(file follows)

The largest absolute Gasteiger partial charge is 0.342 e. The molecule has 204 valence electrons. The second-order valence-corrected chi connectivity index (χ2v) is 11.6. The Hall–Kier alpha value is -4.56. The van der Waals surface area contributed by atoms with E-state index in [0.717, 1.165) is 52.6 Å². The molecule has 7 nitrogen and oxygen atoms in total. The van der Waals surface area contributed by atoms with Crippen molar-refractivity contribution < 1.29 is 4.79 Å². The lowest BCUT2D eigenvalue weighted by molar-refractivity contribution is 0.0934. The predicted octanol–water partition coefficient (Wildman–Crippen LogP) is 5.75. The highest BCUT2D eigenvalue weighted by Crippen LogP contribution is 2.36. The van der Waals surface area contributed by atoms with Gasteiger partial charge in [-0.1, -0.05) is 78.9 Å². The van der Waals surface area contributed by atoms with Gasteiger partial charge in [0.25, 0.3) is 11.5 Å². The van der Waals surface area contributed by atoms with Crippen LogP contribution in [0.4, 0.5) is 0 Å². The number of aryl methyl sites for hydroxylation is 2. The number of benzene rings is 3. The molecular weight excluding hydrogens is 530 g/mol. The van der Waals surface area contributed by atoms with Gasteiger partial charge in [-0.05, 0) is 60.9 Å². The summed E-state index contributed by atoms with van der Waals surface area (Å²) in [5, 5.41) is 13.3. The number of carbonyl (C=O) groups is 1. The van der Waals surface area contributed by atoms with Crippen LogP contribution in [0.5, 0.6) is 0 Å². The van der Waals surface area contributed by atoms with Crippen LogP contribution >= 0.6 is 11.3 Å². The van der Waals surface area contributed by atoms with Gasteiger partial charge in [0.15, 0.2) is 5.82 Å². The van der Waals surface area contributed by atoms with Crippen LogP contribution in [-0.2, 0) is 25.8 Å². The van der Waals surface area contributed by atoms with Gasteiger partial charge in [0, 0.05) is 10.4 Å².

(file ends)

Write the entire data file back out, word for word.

The largest absolute Gasteiger partial charge is 0.342 e. The molecule has 204 valence electrons. The second-order valence-corrected chi connectivity index (χ2v) is 11.6. The Hall–Kier alpha value is -4.56. The van der Waals surface area contributed by atoms with E-state index in [0.717, 1.165) is 52.6 Å². The molecule has 7 nitrogen and oxygen atoms in total. The van der Waals surface area contributed by atoms with Crippen molar-refractivity contribution < 1.29 is 4.79 Å². The lowest BCUT2D eigenvalue weighted by molar-refractivity contribution is 0.0934. The predicted octanol–water partition coefficient (Wildman–Crippen LogP) is 5.75. The highest BCUT2D eigenvalue weighted by Crippen LogP contribution is 2.36. The van der Waals surface area contributed by atoms with Gasteiger partial charge in [-0.1, -0.05) is 78.9 Å². The van der Waals surface area contributed by atoms with Gasteiger partial charge in [0.25, 0.3) is 11.5 Å². The van der Waals surface area contributed by atoms with Crippen LogP contribution in [0.4, 0.5) is 0 Å². The number of aryl methyl sites for hydroxylation is 2. The number of benzene rings is 3. The molecular weight excluding hydrogens is 530 g/mol. The van der Waals surface area contributed by atoms with Gasteiger partial charge in [-0.05, 0) is 60.9 Å². The summed E-state index contributed by atoms with van der Waals surface area (Å²) in [5, 5.41) is 13.3. The number of carbonyl (C=O) groups is 1. The van der Waals surface area contributed by atoms with Crippen LogP contribution in [0.5, 0.6) is 0 Å². The van der Waals surface area contributed by atoms with Crippen LogP contribution >= 0.6 is 11.3 Å². The van der Waals surface area contributed by atoms with Gasteiger partial charge in [0.15, 0.2) is 5.82 Å². The van der Waals surface area contributed by atoms with Crippen LogP contribution in [-0.2, 0) is 25.8 Å². The van der Waals surface area contributed by atoms with Gasteiger partial charge in [0, 0.05) is 10.4 Å².